Selecting an Outfitter

An outfitter will be responsible for your safety and your enjoyment of the trip, so make certain you choose one wisely. All outfitters should be licensed or accredited by the province and should be happy to provide you with proof. This means they're bonded, carry the necessary insurance, and have the money and organizational wherewithal to register with the province. This rules out fly-by-night operations and college students who've decided to set up business for the summer. If you're just starting to plan an excursion, ask the provincial tourist authority for its complete list of licensed outfitters.

Often, a number of outfitters offer similar trips. When you've narrowed down your choice, call and talk to those outfitters. Ask questions and try to get a sense of who these people are; you'll be spending a lot of time with them, so make sure you feel comfortable. If you have special interests, such as bird- or wildlife-watching, be sure to mention them. A good outfitter will also take your interests into account when planning a trip.

If there's a wide disparity in prices between outfitters for the same trip, find out what makes the difference. Some companies economize on food. If you don't mind having cold cuts for each meal of your weeklong canoe expedition, then perhaps the least expensive outfitter is okay. However, if you prefer a cooked meal, alcoholic beverages, or a choice of entrees, then be prepared to pay more. On a long trip, it may be worth it to you.

Ask how many years an outfitter has been in business and how long your particular escort has guided this trip. While a start-up outfitting service can be perfectly fine, you should know what level of experience you're buying. If you have questions, especially for longer or more dangerous trips, ask for referrals.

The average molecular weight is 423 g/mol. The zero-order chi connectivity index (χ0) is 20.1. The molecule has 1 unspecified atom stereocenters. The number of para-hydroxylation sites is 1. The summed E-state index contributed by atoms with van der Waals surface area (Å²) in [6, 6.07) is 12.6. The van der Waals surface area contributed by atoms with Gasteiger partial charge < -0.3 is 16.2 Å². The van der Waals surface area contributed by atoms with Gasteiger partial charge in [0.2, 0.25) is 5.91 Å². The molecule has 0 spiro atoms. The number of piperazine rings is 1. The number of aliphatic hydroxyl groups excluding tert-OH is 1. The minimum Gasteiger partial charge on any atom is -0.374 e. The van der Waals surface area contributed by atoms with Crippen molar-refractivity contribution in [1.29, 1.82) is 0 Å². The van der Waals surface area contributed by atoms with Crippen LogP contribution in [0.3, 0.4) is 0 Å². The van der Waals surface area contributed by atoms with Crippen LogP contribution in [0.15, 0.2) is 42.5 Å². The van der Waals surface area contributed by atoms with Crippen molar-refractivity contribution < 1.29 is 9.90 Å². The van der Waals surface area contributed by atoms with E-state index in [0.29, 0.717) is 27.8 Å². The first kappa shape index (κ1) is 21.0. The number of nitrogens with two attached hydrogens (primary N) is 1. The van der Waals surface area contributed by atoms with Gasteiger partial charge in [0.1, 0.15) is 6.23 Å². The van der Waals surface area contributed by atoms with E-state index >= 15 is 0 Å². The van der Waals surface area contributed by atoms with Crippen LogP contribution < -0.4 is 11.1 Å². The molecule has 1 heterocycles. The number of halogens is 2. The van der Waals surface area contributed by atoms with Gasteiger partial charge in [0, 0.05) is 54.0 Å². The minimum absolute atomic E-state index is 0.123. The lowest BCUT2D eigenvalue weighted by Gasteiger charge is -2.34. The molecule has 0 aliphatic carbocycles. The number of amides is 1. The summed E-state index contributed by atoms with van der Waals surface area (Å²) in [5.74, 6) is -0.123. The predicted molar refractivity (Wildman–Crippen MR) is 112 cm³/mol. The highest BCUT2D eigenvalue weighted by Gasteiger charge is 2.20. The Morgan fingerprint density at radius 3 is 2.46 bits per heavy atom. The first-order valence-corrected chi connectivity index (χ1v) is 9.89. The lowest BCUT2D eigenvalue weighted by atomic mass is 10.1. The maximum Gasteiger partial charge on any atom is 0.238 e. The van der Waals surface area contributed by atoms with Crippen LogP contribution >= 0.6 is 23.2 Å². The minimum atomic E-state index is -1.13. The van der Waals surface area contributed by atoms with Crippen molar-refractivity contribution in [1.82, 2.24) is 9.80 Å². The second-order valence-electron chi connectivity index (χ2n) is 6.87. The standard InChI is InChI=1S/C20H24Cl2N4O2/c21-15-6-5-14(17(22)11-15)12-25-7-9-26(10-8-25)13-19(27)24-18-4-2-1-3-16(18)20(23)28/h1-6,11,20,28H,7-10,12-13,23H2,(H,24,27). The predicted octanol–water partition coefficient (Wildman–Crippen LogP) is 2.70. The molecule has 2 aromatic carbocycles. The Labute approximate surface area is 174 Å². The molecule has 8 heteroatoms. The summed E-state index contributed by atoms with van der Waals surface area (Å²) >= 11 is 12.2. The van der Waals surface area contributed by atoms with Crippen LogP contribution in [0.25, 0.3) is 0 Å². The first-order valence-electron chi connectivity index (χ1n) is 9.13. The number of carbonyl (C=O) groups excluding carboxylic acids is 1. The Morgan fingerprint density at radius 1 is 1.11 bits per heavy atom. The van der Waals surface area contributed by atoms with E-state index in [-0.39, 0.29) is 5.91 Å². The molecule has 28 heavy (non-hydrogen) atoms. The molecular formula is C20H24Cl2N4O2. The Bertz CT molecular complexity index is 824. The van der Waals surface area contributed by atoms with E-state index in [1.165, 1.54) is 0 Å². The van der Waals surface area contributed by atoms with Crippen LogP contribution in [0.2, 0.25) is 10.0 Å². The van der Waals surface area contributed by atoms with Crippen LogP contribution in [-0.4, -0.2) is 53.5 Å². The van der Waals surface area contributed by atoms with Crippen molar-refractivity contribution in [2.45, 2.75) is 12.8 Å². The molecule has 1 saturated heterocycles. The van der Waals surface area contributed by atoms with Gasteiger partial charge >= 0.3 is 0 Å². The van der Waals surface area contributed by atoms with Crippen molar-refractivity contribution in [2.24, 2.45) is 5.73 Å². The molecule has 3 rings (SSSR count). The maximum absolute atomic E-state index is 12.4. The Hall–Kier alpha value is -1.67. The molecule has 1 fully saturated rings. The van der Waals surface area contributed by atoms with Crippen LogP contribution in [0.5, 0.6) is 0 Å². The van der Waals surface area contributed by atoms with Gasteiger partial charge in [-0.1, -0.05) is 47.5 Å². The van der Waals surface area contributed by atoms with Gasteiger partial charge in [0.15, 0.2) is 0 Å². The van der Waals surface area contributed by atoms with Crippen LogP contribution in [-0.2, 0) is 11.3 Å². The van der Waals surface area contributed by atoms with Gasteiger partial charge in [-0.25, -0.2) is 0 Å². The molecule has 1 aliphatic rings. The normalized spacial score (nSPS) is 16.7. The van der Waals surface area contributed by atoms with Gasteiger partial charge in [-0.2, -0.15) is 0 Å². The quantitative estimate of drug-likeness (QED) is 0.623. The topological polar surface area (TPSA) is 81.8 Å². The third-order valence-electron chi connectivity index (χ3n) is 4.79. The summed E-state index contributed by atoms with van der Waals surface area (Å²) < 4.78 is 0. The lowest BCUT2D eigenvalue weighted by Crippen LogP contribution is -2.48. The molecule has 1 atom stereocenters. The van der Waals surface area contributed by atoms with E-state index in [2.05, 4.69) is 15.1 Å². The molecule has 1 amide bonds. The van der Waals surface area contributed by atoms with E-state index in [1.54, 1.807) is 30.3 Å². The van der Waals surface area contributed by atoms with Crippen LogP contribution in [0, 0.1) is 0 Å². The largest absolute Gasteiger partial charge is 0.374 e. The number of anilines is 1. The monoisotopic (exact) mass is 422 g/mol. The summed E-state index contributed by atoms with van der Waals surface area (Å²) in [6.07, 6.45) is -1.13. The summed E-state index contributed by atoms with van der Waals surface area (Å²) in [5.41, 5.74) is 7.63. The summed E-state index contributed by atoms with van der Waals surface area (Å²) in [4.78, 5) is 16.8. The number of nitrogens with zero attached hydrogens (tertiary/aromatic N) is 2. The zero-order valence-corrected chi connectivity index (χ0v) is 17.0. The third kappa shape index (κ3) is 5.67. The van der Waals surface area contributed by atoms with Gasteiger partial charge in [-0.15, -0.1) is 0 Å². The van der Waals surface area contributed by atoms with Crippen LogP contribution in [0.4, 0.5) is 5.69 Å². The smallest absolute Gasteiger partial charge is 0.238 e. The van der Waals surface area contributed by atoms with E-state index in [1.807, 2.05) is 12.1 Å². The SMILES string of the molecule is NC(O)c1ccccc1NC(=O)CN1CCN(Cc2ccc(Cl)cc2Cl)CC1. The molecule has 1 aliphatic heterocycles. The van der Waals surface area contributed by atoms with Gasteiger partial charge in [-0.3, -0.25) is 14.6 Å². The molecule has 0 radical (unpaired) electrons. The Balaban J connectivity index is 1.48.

What to Pack

Be sure that it's clearly established between you and your outfitter what you're responsible for bringing along. If you need to bring a sleeping bag, find out what weight of bag is suggested for the conditions you'll encounter. If you have any special dietary requirements, find out whether you can be accommodated or need to pack and prepare accordingly.

While it's fun and relatively easy to amass the equipment for a backcountry expedition, none of it will do you any good if you don't know how to use it. Even though compasses aren't particularly accurate in the North, bring one along and know how to use it (or consider using a GPS device). Detailed maps are always a good idea. If you're trekking without guidance, make sure you have the skills appropriate to your type of expedition, plan your packing well (with contingencies for changes in weather), and bring along a good first-aid kit.

For all summer trips in Canada, make sure to bring along insect repellent, as mosquitoes can be particularly numerous and hungry. If you know you're heading into bad mosquito country, consider buying specialized hats with mosquito netting attached, or full mosquito jackets. Sunglasses are a must, even above the Arctic Circle. The farther north you go in summer, the longer the sun stays up; the low angle of the sun can be particularly annoying. In winter, the glare off snow can cause sun blindness. For the same reasons, sunscreen is a necessity.

Summer weather is changeable in Canada. If you're planning outdoor activities, be sure to bring along wet-weather gear, even in high summer. The more exposure you'll have to the elements, the more you should consider bringing high-end Gore-Tex and artificial-fleece outerwear. The proper gear can make the difference between a miserable time and a great adventure.

If you're traveling in Canada in winter, you'll want to have the best winter coat, gloves, and boots you can afford. A coat with a hood is especially important, as winter winds can blow for days at a time.

Note: This information was accurate when it was published, but can change without notice. Please be sure to confirm all rates and details directly with the companies in question before planning your trip.